If you’re reading this, you must be new and learning how to play pickleball. I would first like to welcome you and let you know that you have made an incredible decision.
We know getting into a new sport can be scary. It takes time to get a feel for the rules and you don’t want to feel like you’re holding up the other players.
This article addresses the written rules, but if you want to get a feel for the unwritten rules, check out our guide to etiquette in pickleball
Playing pickleball is more than a sport or a workout it’s a great way to meet people and be a part of a community that just wants to improve and have fun.
I can assure you, it won’t take long at all before you have a clear grasp of the rules of pickleball to where you can play confidently.
In this article, I break down the rules as easily as I can.
Let’s dive right in.
Intro to Playing Pickleball
You can play pickleball in either a doubles or singles format, with the simple objective of getting a set amount of points before your opponent.
It’s a lot like tennis, so those who come from a tennis background have a lot easier time learning how to play pickleball.
However, there are some key differences from tennis.
Let me explain…
Let’s start with the court.
A regulation pickleball court must be 44 feet long and 20 feet wide. In the middle of the court, you have the Non-volley zone, which is most commonly referred to as “The Kitchen.” (This will be important later)
Resource: All About Pickleball Court Dimensions: A Basic Guide
Like tennis you have the net in the middle, however, the main difference is that a pickleball net is 34 inches in the center, whereas a tennis net is 36 inches.
Now that you have that down let’s get into the actual positioning on the court and how serving works.
Like most paddle sports, the rally starts with a serve, nothing new here. The key rules for serving in pickleball are as follows. Failure to do any of these results in a fault and loss of serve for that team.
- The player on the right side service box serves first.
- Before he/she serves, they have to call the score.
- Once the score is called, the team has 10 seconds to serve the ball.
- The server must land the ball inside the diagonal service box over the net.
- The ball must clear the kitchen (NVZ) or it is a fault even if it hits the line of the kitchen.
- When the ball is served, the player has to be behind the baseline.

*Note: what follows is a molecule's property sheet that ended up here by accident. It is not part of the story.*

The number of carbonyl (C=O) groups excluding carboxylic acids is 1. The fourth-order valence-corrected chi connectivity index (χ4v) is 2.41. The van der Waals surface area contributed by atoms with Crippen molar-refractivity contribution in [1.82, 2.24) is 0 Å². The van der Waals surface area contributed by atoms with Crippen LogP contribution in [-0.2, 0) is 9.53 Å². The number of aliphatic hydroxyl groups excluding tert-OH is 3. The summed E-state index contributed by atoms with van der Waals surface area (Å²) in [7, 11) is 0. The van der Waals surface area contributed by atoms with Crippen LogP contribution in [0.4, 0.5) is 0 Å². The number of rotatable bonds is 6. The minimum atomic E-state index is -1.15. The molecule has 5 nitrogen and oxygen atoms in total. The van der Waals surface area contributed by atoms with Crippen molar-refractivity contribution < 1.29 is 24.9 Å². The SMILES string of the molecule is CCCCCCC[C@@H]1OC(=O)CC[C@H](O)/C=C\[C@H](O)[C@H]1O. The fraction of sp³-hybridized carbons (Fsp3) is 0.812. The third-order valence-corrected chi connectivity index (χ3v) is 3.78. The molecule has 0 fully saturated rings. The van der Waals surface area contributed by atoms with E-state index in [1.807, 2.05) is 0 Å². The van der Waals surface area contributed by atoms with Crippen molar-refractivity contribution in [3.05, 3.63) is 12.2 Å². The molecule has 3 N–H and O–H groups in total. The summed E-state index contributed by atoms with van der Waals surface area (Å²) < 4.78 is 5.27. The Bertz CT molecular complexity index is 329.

- The server gets to serve and score points until they fault. Once they fault, they turn the serve over to their partner (doubles) or the other team (singles)
- If a point is scored by the serving team, they switch service spots, while the receiving team holds their position.
- If the ball bounces off or grazes the net, and lands in the correct service box, it is a legal serve.
Resource: Are You Breaking These Pickleball Kitchen Rules
Determining Serving Order
The serving order took some getting used to for me when I was first learning how to play pickleball.
Here’s how it works.
The player on the right service square on the serving team is ALMOST always number 1.
The only time he/she is not is when the game first starts. At the start, the serving team only gets one chance to serve so the first server is number 2.
KEEP IN MIND: SERVING NUMBER IS A POSITION, NOT A PERSON.
Just because you are server 1 this rally does not mean you will be number one the rest of the game.
The serving team members must be behind the back baseline when they serve while the returning players should be staggered like the diagram below.
For a Deeper Dive Check Out: Beginner’s Guide To Pickleball Positioning
You may notice more advanced players in a stacked formation during the start of a game. To learn more, check out Pickleball Stacking – What is it and How Do you Do it?
The Double Bounce Rule
The double bounce rule (two-bounce rule) is designed to give no team an advantage. As you can see in the diagram, once the ball is served (1), the receiving team member (3) must let the ball bounce.
If it were not for this rule, the returning team could just drive a volley right back at you. If you can keep the serve low, the bounce gives you an opportunity to move up.
He can then return the shot anywhere over the net as long as the serving team (1 or 2) lets it bounce. Then all players are allowed to volley.
If a player goes for the volley without letting the ball bounce, that is a fault.
The first team to reach 11 points wins the game. However, a team should win the game by having two points more than the opponent team.
Resource: Pickleball 101: Pickleball Scoring Rules and Tips
Tournaments and championships will have an increased number of points structure such as 18, 25, etc.
A point is scored if the receiving team commits a fault.
A fault is committed in any of the following circumstances,
- The opponent hits the ball out of bounds
- A shot does not make it over the net
- The player’s foot crosses the non-volley zone line BEFORE letting the ball bounce
- The ball bounces more than once.
- the ball is hit long or wide on the side.
- The ball is hit twice and it’s not a continuous motion.
If a player faults, on a serve, they lose the serve.
If the ball touches any outer line (back, side, or corner) of the court, it is considered in. But if the ball touches the line of the non-volley region ON A SERVE, is considered a fault. Simply, a ball touching any line other than the non-volley is a clear place.
For More Clarity, Check Out:
- What is a Fault In Pickleball?
- Double Hit Rules: What’s the Verdict?
- Guide to Pickleball Skill Level and Rating system
I hope this explanation helps you get a better understanding of the basic rules of pickleball. For those of you who are more visual learners, here is a great video that explains the basics including serving, calling the score, and the serve.